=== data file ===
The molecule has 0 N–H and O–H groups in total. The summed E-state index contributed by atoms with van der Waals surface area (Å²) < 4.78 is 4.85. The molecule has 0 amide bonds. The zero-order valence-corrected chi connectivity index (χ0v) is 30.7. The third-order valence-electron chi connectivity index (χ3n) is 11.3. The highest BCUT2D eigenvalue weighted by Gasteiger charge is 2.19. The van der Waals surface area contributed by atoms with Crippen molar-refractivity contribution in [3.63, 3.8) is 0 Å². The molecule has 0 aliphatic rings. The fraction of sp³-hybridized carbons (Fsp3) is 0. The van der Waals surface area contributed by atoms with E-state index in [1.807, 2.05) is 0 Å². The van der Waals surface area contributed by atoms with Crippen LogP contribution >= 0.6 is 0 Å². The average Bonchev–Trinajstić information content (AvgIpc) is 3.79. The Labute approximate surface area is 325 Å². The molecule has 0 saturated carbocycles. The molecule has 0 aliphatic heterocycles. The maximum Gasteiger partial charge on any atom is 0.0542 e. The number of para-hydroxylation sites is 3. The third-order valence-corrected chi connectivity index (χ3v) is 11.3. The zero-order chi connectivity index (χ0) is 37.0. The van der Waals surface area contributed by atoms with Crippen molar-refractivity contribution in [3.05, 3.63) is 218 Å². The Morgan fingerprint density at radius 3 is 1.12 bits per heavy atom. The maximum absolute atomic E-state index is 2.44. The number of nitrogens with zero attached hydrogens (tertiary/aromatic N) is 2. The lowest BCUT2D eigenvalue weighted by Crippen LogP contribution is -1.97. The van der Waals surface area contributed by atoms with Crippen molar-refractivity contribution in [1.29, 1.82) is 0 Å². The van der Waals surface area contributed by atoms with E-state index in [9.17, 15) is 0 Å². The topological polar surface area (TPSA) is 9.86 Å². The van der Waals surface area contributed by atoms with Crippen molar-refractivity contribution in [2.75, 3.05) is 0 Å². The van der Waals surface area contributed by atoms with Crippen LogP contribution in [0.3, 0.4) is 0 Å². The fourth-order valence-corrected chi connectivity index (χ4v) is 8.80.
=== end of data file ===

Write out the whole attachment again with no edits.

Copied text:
The molecule has 0 N–H and O–H groups in total. The summed E-state index contributed by atoms with van der Waals surface area (Å²) < 4.78 is 4.85. The molecule has 0 amide bonds. The zero-order valence-corrected chi connectivity index (χ0v) is 30.7. The third-order valence-electron chi connectivity index (χ3n) is 11.3. The highest BCUT2D eigenvalue weighted by Gasteiger charge is 2.19. The van der Waals surface area contributed by atoms with Crippen molar-refractivity contribution in [3.63, 3.8) is 0 Å². The molecule has 0 aliphatic rings. The fraction of sp³-hybridized carbons (Fsp3) is 0. The van der Waals surface area contributed by atoms with E-state index in [1.807, 2.05) is 0 Å². The van der Waals surface area contributed by atoms with Crippen LogP contribution >= 0.6 is 0 Å². The average Bonchev–Trinajstić information content (AvgIpc) is 3.79. The Labute approximate surface area is 325 Å². The molecule has 0 saturated carbocycles. The molecule has 0 aliphatic heterocycles. The maximum Gasteiger partial charge on any atom is 0.0542 e. The number of para-hydroxylation sites is 3. The third-order valence-corrected chi connectivity index (χ3v) is 11.3. The zero-order chi connectivity index (χ0) is 37.0. The van der Waals surface area contributed by atoms with Crippen molar-refractivity contribution in [3.05, 3.63) is 218 Å². The Morgan fingerprint density at radius 3 is 1.12 bits per heavy atom. The maximum absolute atomic E-state index is 2.44. The number of nitrogens with zero attached hydrogens (tertiary/aromatic N) is 2. The lowest BCUT2D eigenvalue weighted by Crippen LogP contribution is -1.97. The van der Waals surface area contributed by atoms with Crippen molar-refractivity contribution in [1.29, 1.82) is 0 Å². The van der Waals surface area contributed by atoms with E-state index in [9.17, 15) is 0 Å². The topological polar surface area (TPSA) is 9.86 Å². The van der Waals surface area contributed by atoms with Crippen molar-refractivity contribution in [2.75, 3.05) is 0 Å². The van der Waals surface area contributed by atoms with Crippen LogP contribution in [0.3, 0.4) is 0 Å². The fourth-order valence-corrected chi connectivity index (χ4v) is 8.80.